- Helping to plan for reunification with their children
- Advocating with foster care agencies to help arrange visits between children in foster care and their incarcerated mothers
- Locating children within the foster care system
- Negotiating with family members and friends to bring children in their care for visits with their mothers
- Helping mothers prepare for family court hearings
- Documenting steps mothers have taken while incarcerated to maintain contact with their children and to improve parenting skills
- Coordinating with incarcerated mothers' court appointed counsel for their family court cases
- Obtaining family court records
- Reviewing and explaining legal documents
- Helping to obtain court orders for incarcerated mothers to be produced for family court appearances and
- When necessary, commencing legal proceedings in family court to petition for visitation or modify or enforce existing family court orders and to help preserve parental rights
Some Recent Case Examples
- A young incarcerated mother had surrendered parental rights to her baby on the explicit condition that she would have ongoing contact, including visitation, with her daughter. When IMLP volunteers first met her, however, she had not seen her baby in over a year. IMLP attorneys helped her enforce the terms of her agreement. Now, this young mother has consistent and meaningful contact with her daughter, and they recently enjoyed their first visit together.
- An incarcerated woman was extremely worried because she had suddenly lost contact with her son and his caretaker. With help from IMLP attorneys, she learned that the family member who had promised to care for the child had fallen on hard times himself and left the child with a neighbor. The neighbor, believing the child had been abandoned, notified child protective authorities who placed him in foster care. A team of IMLP attorneys helped the mother find her son, re-establish a relationship with him, participate in family court proceedings, and successfully reunify with him soon after she was released from prison.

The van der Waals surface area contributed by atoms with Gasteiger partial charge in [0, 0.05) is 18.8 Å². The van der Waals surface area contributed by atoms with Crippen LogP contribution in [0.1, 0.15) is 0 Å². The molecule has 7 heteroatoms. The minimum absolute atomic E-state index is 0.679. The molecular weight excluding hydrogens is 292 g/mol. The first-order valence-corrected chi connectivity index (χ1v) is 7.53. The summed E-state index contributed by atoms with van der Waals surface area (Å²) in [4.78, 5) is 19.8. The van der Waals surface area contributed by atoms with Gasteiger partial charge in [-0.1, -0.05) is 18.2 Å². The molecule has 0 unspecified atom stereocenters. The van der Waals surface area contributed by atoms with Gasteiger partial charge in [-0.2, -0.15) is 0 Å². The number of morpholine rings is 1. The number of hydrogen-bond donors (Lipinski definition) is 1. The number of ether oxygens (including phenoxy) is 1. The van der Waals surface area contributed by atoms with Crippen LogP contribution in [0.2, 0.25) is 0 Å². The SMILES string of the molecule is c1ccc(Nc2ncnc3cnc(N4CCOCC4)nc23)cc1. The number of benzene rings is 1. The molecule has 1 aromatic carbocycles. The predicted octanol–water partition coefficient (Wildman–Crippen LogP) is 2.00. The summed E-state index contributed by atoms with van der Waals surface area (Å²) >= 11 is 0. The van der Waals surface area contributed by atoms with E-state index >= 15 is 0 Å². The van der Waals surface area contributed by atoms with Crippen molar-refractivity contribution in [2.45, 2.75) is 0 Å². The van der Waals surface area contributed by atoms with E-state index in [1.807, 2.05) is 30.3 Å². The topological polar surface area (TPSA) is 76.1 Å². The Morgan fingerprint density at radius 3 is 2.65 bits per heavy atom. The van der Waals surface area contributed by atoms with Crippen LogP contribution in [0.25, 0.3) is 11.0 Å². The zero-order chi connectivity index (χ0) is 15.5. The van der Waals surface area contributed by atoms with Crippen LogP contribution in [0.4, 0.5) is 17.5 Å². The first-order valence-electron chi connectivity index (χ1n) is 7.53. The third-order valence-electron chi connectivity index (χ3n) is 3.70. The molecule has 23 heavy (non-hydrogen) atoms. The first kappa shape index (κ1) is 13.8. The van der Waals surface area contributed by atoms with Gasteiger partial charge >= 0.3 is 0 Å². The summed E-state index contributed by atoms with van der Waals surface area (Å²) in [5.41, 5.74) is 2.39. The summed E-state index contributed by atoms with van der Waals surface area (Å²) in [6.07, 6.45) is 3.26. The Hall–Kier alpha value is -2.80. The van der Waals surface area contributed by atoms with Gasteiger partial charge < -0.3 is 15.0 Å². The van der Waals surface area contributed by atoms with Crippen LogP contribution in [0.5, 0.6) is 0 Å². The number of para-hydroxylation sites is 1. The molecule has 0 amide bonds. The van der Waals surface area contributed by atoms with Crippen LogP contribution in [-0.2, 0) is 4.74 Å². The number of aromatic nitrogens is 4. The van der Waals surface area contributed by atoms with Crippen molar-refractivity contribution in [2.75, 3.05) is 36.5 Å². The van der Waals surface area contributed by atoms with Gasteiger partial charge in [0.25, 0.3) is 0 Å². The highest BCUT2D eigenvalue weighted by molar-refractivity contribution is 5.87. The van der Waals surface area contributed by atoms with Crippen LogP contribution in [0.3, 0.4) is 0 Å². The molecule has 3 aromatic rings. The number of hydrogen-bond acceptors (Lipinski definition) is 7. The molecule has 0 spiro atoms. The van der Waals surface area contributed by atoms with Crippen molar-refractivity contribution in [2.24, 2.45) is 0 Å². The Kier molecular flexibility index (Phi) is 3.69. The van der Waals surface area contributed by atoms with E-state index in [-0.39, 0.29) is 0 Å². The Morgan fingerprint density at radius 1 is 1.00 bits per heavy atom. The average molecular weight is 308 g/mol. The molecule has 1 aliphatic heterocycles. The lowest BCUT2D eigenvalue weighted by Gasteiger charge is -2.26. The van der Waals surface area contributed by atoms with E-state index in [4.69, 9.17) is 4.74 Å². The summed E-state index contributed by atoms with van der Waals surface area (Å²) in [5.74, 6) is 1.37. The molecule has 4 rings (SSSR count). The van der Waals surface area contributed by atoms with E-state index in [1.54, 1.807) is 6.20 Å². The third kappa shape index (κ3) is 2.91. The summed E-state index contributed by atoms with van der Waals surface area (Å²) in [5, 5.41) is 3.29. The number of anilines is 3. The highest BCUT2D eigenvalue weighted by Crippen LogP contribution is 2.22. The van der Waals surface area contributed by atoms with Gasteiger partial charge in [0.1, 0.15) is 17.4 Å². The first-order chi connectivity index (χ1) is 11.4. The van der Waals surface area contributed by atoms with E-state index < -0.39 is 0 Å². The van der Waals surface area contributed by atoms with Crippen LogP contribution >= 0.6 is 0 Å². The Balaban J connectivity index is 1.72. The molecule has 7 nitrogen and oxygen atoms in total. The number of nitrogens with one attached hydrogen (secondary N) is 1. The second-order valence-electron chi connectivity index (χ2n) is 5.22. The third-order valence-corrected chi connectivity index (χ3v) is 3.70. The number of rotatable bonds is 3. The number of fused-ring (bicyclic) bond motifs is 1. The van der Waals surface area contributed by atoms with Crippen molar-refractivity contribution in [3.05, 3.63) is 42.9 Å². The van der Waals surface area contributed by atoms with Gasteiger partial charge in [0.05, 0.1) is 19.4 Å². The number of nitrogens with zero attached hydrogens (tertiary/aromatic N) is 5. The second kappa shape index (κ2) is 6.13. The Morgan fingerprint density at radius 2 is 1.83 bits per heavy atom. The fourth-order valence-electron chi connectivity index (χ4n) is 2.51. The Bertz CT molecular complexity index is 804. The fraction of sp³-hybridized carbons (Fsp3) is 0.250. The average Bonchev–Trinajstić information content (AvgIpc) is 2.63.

- The mother of a newborn needed legal counsel and support to plan for the long-term care of her baby. After protracted litigation, IMLP attorneys helped the woman to resolve a termination of parental rights proceeding favorably; negotiate an agreement that ensured the infant would be adopted by a relative approved by the mother; and draft a legal document with terms entitling the mother to maintain a relationship with the child.
- A mother of two was eager to preserve her parental rights after the relative who had been caring for her children suddenly died and the children’s father was unable to care for them. IMLP attorneys advocated for the children to reside with another relative who was willing to step in. Initially, the relative become a foster parent for the children and later qualified and was appointed to serve as the legal guardian for the children. Under this arrangement, the relative receives ongoing financial support for the children, the children remain in a stable home; their mother is able to maintain the close relationship she always had with her children; she is no longer at risk of having her parental rights terminated; and the family has a strong chance that it will be reunited after the mother’s release from prison.
If you are a lawyer and you would like to volunteer for the Incarcerated Mothers Law Project, please contact Sara Effron, VOLS Associate Director, at firstname.lastname@example.org.